A selection of potential PhD, MSc, and undergraduate projects are summarised below. However, I am always happy to discuss the possibility of developing novel projects with potential students.
PhD & MSc Projects
I am always interested in recruiting excellent PhD & MSc students. Brief outlines of a couple of potential research projects can be found here. However, this list is not exhaustive and I am happy discuss the possibility of developing bespoke projects with potential students. If you are interested in reading for a PhD or MSc under my supervision, please get in touch.
Surface wave control
This project involves the mathematical modelling and design of mechanical structures capable of controlling the propagation of surface and bulk waves in elastic solids. The project will employ both numerical and asymptotic analysis to study a combination of continuous and discrete structures in one-, two-, and three-dimensions. The research programme includes scattering, homogenisation, and spectral problems for finite and infinite systems and has a broad range of applications including, filtering of waves, lensing, and cloaking.
Further reading
Skelton EA, Craster RV, Colombi A, Colquitt DJ. 2018. New J Phys20, 053017. (doi: 10.1088/1367-2630/aabecf)
Colombi A, Colquitt, DJ, Roux P, Guenneau S, Craster RV. 2016. Sci Rep6, 27717. (doi: 10.1038/srep27717)
Colquitt DJ, Colombi A, Craster RV, Roux P, Guenneau SRL. 2017. J Mech Phys Solids99, 379-393.  (doi: 10.1016/j.jmps.2016.12.004)
discrete defects
This project involves the analysis of finite and semi-infinite defects in elastic lattice systems. These defects may be dislocations or variations in inertial properties and, for finite defects, will have an associated spectrum of eigenstates. The focus of the research programme is on the analysis of these eigenstates and the fields in the vicinity of the defect sites; algorithms will be developed to study the solutions in various asymptotic regimes. The research programme will involve both analytical and numerical models. The project may also include the study of edge and interfacial waves in mechanical lattices.
Further reading
Colquitt DJ, Nieves MJ, Jones IS, Movchan AB,  Movchan NV. 2013. Proc. R Soc. A 469: 20120579. (doi: 10.1098/rspa.2012.0579)
Colquitt DJ, Nieves MJ, Jones IS, Movchan NV,  Movchan AB. 2012. Int J Eng Sc61, 129–141. (doi: 10.1016/j.ijengsci.2012.06.016)
undergraduate projects
I currently offer two undergraduate projects in Applied Mathematics, both of which are suitable for Math399, Math499, or Math490. A summary of the two projects is given below. I will not normally supervise more than two projects each academic year, so it's best to get in touch early if you'd like to do a project with me. For more information on undergraduate projects, please see this page.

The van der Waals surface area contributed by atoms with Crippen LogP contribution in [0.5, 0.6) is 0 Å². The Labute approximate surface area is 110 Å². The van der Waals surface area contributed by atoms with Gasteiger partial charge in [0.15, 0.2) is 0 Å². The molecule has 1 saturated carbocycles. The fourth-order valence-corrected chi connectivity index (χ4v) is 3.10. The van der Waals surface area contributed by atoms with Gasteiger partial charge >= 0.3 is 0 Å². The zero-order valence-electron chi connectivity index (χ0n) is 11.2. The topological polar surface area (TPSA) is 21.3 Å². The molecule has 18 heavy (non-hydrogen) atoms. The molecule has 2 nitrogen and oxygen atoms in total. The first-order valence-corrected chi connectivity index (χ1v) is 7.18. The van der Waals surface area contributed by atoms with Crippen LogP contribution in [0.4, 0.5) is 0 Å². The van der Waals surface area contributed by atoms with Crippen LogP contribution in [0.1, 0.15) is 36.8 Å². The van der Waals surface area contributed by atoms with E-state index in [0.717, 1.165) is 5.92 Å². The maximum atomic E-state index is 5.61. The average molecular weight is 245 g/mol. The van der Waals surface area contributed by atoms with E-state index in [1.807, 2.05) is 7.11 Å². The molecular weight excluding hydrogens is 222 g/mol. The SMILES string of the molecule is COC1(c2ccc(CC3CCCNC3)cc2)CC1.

In this project we will study the propagation of mechanical waves in elastic solids from first principles. Elastic waves in solids posses many interesting features that are not present in electromagnetism; such waves play a pivotal role in a range of fields from non-desructive testing, to seismology, and metamaterials.
We will begin by studying waves in simple one-dimensional structures such as strings, rods, and beams. We will derive the equations of motion from first principles and introduce the necessary elementary concepts of wave propagation. We will then move on to two-dimensional problems such as membranes and shells covering infinite, semi-infinite, and finite bodies.
Finally, we will consider wave propagation in three-dimensional elastic bodies. Time permitting, problems of scattering, diffraction, reflection and transmission will be studied, as well as external loading (e.g. line and point loads on elastic half-spaces).
Students may find the content of the following modules useful: Math224, Math225, Math243, Math323, Math324, Math427.
Further reading
Graff, K. F. (1975). Wave motion in elastic solids. Clarendon Press.
The study of wave propagation in periodic media underpins cutting edge research in a wide variety of fields including photonics, phononics, plasmonics, metamaterials, geophysics, solid-state physics, and non-desructive testing.
In this project we will examine various aspects of of wave propagation in periodic media, beginning with elementary one-dimensional problems. We will introduce Bloch-Floquet theory along with the concepts of Bloch waves, reciprocal space, Brillouin zones, group and phase velocity, dispersion, band structure, and resonances.
Initially, we will consider wave propagation in infinite domains. Time permitting, we will examine more advanced problems such as transmission problems for semi-infinite domains, higher dimensional systems, and multi-phase systems.
Students may find the content of the following modules useful, but not essential: Math224, Math323, Math324, and Math427. Some experience with MATLAB would also be useful.
Further reading:
Joannopoulos, J. D., Johnson, S. G., Winn, J. N., & Meade, R. D. (2011). Photonic crystals: molding the flow of light. Princeton University Press
Brillouin, L. (1953). Wave propagation in periodic structures: electric filters and crystal lattices, 2nd Edn. Dover Publications.

current and previous students
Katie Madine
PhD (2018- )
Invisible Visibility Cloaks: Analysing the scattering and transmission properties of regularised cloaks
Jared Jorgenson
MSc (2018—2020)
Mechanical metasurfaces
Michael Ransom
MSc (2017-2018)
Multiple scattering of acoustic waves in two-dimensional isotropic cylindrical media
Rachel Staples
MSc (2017-2018)
Cracks in lattice structures
Yifan Hu
MSc (2016-2017)
Multiple scattering by two cylinders
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